A Tale of Three Cycles

There are three main macro factors for markets – the business cycle, the liquidity cycle, and the political cycle.

Risk assets have staged a remarkable rebound from dark days of December, but how long can the rally last?

In taking a macro approach to the cyclical outlook for asset markets, I often use this simple framework: There are three main macro factors for markets – the business cycle, the liquidity cycle, and the political cycle. These days, each of these cycles is global. The three interact and influence each other, but each has its own key driver.

The global business cycle is largely driven by the Chinese economy, which dominates the ups and downs of global trade. This is different from the old days, when the U.S. consumer was the engine for the world economy.

Meanwhile, the global liquidity cycle continues to be driven by the U.S. Federal Reserve, which dominates global interest rate trends, dollar liquidity, and global risk appetite.

The third macro factor – the political cycle – has always been around, but it used to be largely domestic and mostly benign for developed financial markets. Yet, this has changed in recent years with the ascent of populism as a global force. When it comes to the impact on markets, populism has a friendly and an ugly face. The friendly face is fiscal easing in the form of tax cuts and (moderate) spending increases that support supply and demand – financial markets usually welcome this. The ugly face is nationalism and protectionism, which markets dislike.

When the three cycles move together

In my simple framework, the interplay of the business cycle, the liquidity cycle, and the political cycle largely determines the short- and medium-term direction of asset markets. The momentum is especially powerful when all three go in the same direction. This was last the case in 2018: The global business cycle peaked early last year in response to China’s deleveraging campaign and growth slowed markedly during the year. Likewise, the global liquidity cycle deteriorated as the Fed hiked rates four times and shrank its balance sheet, thus withdrawing dollar liquidity and hitting emerging markets particularly hard in the process. In addition, the political cycle deteriorated as populism showed its ugly face with the U.S. starting a trade war with China and a newly elected populist government in Italy picking a fight with its European partners. Hence, 2018 was a bad year for most asset classes, as all three cycles turned down.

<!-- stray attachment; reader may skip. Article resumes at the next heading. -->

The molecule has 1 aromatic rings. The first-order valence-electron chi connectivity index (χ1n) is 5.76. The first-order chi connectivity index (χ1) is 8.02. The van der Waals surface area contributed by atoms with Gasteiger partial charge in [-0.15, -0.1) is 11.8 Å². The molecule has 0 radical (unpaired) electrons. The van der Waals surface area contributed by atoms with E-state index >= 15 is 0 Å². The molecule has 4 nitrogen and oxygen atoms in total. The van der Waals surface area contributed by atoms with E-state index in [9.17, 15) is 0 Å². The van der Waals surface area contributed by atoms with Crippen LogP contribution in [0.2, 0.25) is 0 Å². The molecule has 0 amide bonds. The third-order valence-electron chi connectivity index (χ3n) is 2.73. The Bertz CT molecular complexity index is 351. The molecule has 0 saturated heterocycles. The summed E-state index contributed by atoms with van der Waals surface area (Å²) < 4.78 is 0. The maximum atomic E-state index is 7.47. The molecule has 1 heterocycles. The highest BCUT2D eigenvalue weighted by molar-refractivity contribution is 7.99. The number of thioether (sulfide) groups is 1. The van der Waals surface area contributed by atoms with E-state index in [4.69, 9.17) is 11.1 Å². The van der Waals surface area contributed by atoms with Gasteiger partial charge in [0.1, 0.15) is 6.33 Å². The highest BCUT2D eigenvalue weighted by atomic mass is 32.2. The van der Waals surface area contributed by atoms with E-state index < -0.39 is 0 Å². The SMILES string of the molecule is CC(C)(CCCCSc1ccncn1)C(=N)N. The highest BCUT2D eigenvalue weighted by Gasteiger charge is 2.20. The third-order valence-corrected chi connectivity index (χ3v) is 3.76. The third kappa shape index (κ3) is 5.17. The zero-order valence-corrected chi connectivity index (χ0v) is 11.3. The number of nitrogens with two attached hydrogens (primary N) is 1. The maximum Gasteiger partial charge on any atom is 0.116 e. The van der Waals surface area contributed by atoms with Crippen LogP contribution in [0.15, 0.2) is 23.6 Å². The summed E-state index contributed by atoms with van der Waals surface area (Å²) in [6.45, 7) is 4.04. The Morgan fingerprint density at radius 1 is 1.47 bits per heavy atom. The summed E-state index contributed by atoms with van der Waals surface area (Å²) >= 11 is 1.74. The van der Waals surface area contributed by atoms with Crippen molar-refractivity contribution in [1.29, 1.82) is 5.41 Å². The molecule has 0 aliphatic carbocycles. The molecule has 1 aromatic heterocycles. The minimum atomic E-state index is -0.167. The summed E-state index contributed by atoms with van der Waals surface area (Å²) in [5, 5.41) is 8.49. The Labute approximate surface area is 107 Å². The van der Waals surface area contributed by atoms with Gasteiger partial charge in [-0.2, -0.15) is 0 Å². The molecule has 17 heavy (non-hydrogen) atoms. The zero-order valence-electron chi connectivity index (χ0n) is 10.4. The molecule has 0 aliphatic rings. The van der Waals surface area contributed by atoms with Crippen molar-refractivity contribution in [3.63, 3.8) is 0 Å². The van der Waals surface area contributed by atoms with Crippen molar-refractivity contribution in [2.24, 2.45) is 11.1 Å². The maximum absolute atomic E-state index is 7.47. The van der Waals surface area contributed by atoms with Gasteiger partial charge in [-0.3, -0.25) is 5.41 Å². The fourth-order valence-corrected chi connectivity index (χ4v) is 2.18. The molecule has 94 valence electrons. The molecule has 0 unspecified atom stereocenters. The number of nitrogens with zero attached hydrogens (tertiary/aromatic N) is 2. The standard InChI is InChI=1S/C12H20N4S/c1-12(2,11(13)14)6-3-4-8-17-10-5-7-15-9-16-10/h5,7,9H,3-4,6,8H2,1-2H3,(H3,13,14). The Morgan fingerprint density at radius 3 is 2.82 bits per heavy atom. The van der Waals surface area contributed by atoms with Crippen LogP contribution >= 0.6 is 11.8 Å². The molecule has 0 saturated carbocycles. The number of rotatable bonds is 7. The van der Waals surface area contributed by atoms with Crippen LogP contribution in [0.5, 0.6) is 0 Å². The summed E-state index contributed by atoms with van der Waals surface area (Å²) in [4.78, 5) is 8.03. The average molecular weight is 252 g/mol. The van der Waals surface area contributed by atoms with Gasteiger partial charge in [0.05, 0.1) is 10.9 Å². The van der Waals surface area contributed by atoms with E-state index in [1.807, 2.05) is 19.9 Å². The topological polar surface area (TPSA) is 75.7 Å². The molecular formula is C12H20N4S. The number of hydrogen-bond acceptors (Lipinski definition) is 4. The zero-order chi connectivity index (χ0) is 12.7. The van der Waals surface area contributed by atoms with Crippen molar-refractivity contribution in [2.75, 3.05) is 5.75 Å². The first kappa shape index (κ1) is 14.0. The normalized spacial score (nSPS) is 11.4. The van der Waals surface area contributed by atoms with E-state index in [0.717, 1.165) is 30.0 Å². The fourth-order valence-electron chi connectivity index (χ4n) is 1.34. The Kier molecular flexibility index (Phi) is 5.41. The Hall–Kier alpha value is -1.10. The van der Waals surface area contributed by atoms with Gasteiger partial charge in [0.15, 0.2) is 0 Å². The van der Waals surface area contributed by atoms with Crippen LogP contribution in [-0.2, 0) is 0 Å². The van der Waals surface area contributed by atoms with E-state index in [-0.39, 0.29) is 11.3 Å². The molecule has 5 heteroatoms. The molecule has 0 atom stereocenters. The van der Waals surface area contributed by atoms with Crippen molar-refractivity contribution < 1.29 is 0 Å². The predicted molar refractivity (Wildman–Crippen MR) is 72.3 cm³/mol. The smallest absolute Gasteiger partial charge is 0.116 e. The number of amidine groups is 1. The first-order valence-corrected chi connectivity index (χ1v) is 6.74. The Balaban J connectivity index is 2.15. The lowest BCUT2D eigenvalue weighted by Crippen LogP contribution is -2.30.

When the three cycles differ

Since the start of 2019, the three cycles have started to diverge.

First and most important, global liquidity started to ease in response to the Fed’s triple pivot on the interest rate path, the balance sheet, and its inflation-targeting strategy. This was likely the main driver for the rebound in risk assets since the start of the year. However, with markets now expecting a Fed rate cut sometime over the next 12 months, the central bank’s more dovish stance seems to be fully priced.

Second, while clear signs of a rebound are still lacking, the global business cycle has likely stopped deteriorating. China’s purchasing manager indices (PMIs) ticked up in March, the European PMIs have been bumping along the bottom in recent months, and advance estimates of first-quarter U.S. GDP came in higher, year-over-year. With China’s credit and fiscal stimulus likely to find more traction in the coming months and global financial conditions having eased substantially since the start of 2019, a moderate recovery in global growth in the second half of the year appears to be in the cards.

Third, while global liquidity conditions have started to improve and economic growth looks set to pick up, the political cycle could yet deteriorate further this year. A trade deal between the U.S. and China is likely but appears to be largely priced in. Once a deal with China is done, President Trump looks set to threaten Europe with higher tariffs on imported autos in order to bring the EU to the negotiating table on agriculture. Also, political risks in Europe are likely to flare up again after the EU parliamentary elections in late May, which could result in significant gains for populist parties (though the longer-term ramifications are less clear) and pave the way for new elections in Italy later this year.

Taken together, with markets now fully priced for the Fed’s triple dovish pivot, the global business cycle having bottomed but unlikely to produce fireworks in the remainder of the year, and populism likely to reveal more of its ugly face in the coming months, global risk assets will most likely lack a clear direction this year and could become more volatile again.

Read PIMCO’s latest Cyclical Outlook,Flatlining at The New Neutral,” for further insights into the outlook for the global economy along with takeaways for investors.


The Author

Joachim Fels

Global Economic Advisor

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